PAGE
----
Online job boards make life easier for businesses and employment candidates. But for job boards to provide the value they promise, the jobs they display must be accurate and up to date. This means that the web scrapes pulling data to fuel those listings must be in good working order.
Here are four best practices job boards can implement to ensure that happens.
Any given web page may include information in many languages (HTML, CSS, Java) and data exchange formats (JSON, XML). Each of these languages and formats has different rules that impact web scrapes, and it’s important that you understand them before setting up your scrape.
Fortunately, many sites present their jobs data in both HTML and a backend data format, like JSON or XML. When this happens, make sure to scrape the jobs data from the JSON or XML file. Those are less likely to change than an HTML page, which means your scrapes will be less likely to break and will require less maintenance.
You should monitor your scrape every time you update – i.e., every time you run the scrape. This is why real-time scrapes require so much work: they require real-time monitoring.
Monitoring can uncover many issues, including…
While third-party software can streamline your job scraping efforts, those platforms usually don’t include monitoring. This means your team must manually check to verify that scrapes are operational.
That might not sound too bad in theory, but in practice, if you want your scrapes to remain operational (while also ensuring accurate listings on your job board), your developers will need to conduct daily reviews. This is difficult given that most job boards have to parse thousands of job listings every hour, on top of any additional IT functions your developers need to complete.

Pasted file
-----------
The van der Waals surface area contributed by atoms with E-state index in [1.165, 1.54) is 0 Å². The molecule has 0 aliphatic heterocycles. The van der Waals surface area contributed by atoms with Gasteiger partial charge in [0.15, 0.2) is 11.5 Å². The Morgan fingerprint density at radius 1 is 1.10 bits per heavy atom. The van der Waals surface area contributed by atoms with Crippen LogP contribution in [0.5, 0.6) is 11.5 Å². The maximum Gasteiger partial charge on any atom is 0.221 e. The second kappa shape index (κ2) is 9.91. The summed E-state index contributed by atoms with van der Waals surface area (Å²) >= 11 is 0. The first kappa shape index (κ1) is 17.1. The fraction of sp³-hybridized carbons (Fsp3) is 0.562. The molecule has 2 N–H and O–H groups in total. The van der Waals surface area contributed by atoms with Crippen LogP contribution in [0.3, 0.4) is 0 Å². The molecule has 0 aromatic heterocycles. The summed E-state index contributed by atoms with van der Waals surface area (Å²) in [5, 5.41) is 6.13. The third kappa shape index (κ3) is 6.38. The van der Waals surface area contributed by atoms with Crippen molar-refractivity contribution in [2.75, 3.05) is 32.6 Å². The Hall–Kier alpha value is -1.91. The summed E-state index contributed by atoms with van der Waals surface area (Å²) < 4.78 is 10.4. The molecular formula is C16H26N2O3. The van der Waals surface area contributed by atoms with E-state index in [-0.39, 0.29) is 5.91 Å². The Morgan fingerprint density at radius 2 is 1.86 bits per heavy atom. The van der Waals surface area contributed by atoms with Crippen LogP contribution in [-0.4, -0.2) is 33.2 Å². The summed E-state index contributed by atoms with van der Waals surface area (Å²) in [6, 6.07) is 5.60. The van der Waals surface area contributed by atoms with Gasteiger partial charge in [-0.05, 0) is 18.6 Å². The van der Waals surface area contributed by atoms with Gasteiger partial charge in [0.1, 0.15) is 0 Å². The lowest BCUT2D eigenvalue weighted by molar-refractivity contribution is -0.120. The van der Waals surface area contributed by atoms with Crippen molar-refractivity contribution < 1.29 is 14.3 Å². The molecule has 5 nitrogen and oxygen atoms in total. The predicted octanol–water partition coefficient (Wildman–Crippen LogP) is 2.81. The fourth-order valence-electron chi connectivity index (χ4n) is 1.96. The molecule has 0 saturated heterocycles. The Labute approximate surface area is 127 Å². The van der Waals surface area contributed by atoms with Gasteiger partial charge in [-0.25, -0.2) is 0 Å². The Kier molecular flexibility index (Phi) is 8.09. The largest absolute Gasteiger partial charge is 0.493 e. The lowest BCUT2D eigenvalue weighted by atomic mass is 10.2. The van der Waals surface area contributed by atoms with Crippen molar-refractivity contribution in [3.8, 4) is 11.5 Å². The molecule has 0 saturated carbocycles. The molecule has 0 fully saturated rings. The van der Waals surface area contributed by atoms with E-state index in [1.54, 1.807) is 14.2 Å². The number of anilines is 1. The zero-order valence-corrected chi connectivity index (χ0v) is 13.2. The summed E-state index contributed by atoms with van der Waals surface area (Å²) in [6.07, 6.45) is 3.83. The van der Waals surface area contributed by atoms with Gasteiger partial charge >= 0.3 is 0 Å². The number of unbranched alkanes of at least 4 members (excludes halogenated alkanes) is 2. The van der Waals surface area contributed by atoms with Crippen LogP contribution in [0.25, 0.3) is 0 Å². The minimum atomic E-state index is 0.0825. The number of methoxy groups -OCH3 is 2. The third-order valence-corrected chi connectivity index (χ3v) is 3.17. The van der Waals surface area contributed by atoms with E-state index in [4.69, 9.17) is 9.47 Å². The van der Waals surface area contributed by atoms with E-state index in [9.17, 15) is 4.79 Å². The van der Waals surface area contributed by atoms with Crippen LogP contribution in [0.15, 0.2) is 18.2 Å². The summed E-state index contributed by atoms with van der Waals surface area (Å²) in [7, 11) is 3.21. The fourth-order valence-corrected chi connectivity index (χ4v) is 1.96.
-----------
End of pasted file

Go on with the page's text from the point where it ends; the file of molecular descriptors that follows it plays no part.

Once you find errors, of course, you have to fix them.
The effort involved will depend on the types of scrapes you have. HTML pages change more often than JSON and XML files, for example, so scrapes of HTML data are likely to require more frequent maintenance.
It’s important to note, too, that fixing what breaks isn’t just a matter of knowing how to code. The people in charge of this work must also be able to recognize an error, diagnose its cause, and determine what work is needed to fix it.
This pushes the work of scrape maintenance from simple development to more advanced trouble-shooting (plus development), which means you’ll need a more experienced (and higher paid) person to do it.
This brings us to the final best practice for keeping job scrapes up and running.
Conducting effective web scraping requires time and expertise.
If you don’t allocate adequate resources to this work, your web scrapes will likely break without your knowledge. This erodes your bottom line and hurts the job candidate’s experience, which can negatively impact your reputation.
Again, even if you’re using third-party software, you’ll typically need some specialized technical knowledge. That’s because these solutions rarely use WYSIWYG interfaces and, as we mentioned before, typically don’t offer monitoring.
Web scraping is an integral function for job boards. But performing web scraping in house often leads to issues with monitoring scrapes. Addressing these issues in house can drive up your staffing costs by hundreds of thousands of dollars – and then there are the costs of the digital infrastructure you’ll need to update and upgrade as your job scraping expands.
Outsourcing your web scraping solves these problems at a fraction of the cost and allows your in-house developers to focus their efforts on other, more pressing tasks that make use of their specialized knowledge.
If you want to increase the output of your web scrapes without driving up costs, contact us here.
We noticed you mentioned scraping Indeed.com
Just to confirm: Indeed.com prohibits spidering of its content and they will block anyone trying to scrape it.
Normally, our clients ask us to spider jobs from direct employer websites and ATSes.
In some cases we can spider commercial job boards: if there is a formal agreement between our client and the job board to allow spidering.